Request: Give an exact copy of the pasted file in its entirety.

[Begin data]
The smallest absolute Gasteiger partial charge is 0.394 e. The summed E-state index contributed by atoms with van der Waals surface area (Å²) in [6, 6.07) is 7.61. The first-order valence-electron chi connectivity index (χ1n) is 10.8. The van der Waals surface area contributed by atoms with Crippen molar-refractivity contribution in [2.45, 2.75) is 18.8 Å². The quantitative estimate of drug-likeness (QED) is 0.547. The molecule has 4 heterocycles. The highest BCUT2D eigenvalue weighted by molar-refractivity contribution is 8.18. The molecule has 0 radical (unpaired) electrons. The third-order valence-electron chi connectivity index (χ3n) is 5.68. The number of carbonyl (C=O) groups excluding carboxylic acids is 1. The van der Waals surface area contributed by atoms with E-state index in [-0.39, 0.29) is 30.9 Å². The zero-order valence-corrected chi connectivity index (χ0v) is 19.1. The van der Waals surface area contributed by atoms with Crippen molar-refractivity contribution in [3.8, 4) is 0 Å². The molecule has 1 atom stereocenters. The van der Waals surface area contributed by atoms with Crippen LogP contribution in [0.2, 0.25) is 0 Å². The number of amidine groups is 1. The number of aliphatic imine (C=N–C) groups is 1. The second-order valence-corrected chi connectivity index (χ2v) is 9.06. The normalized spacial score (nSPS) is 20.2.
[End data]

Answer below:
The smallest absolute Gasteiger partial charge is 0.394 e. The summed E-state index contributed by atoms with van der Waals surface area (Å²) in [6, 6.07) is 7.61. The first-order valence-electron chi connectivity index (χ1n) is 10.8. The van der Waals surface area contributed by atoms with Crippen molar-refractivity contribution in [2.45, 2.75) is 18.8 Å². The quantitative estimate of drug-likeness (QED) is 0.547. The molecule has 4 heterocycles. The highest BCUT2D eigenvalue weighted by molar-refractivity contribution is 8.18. The molecule has 0 radical (unpaired) electrons. The third-order valence-electron chi connectivity index (χ3n) is 5.68. The number of carbonyl (C=O) groups excluding carboxylic acids is 1. The van der Waals surface area contributed by atoms with E-state index in [-0.39, 0.29) is 30.9 Å². The zero-order valence-corrected chi connectivity index (χ0v) is 19.1. The van der Waals surface area contributed by atoms with Crippen molar-refractivity contribution in [3.8, 4) is 0 Å². The molecule has 1 atom stereocenters. The van der Waals surface area contributed by atoms with Crippen LogP contribution in [0.2, 0.25) is 0 Å². The number of amidine groups is 1. The number of aliphatic imine (C=N–C) groups is 1. The second-order valence-corrected chi connectivity index (χ2v) is 9.06. The normalized spacial score (nSPS) is 20.2.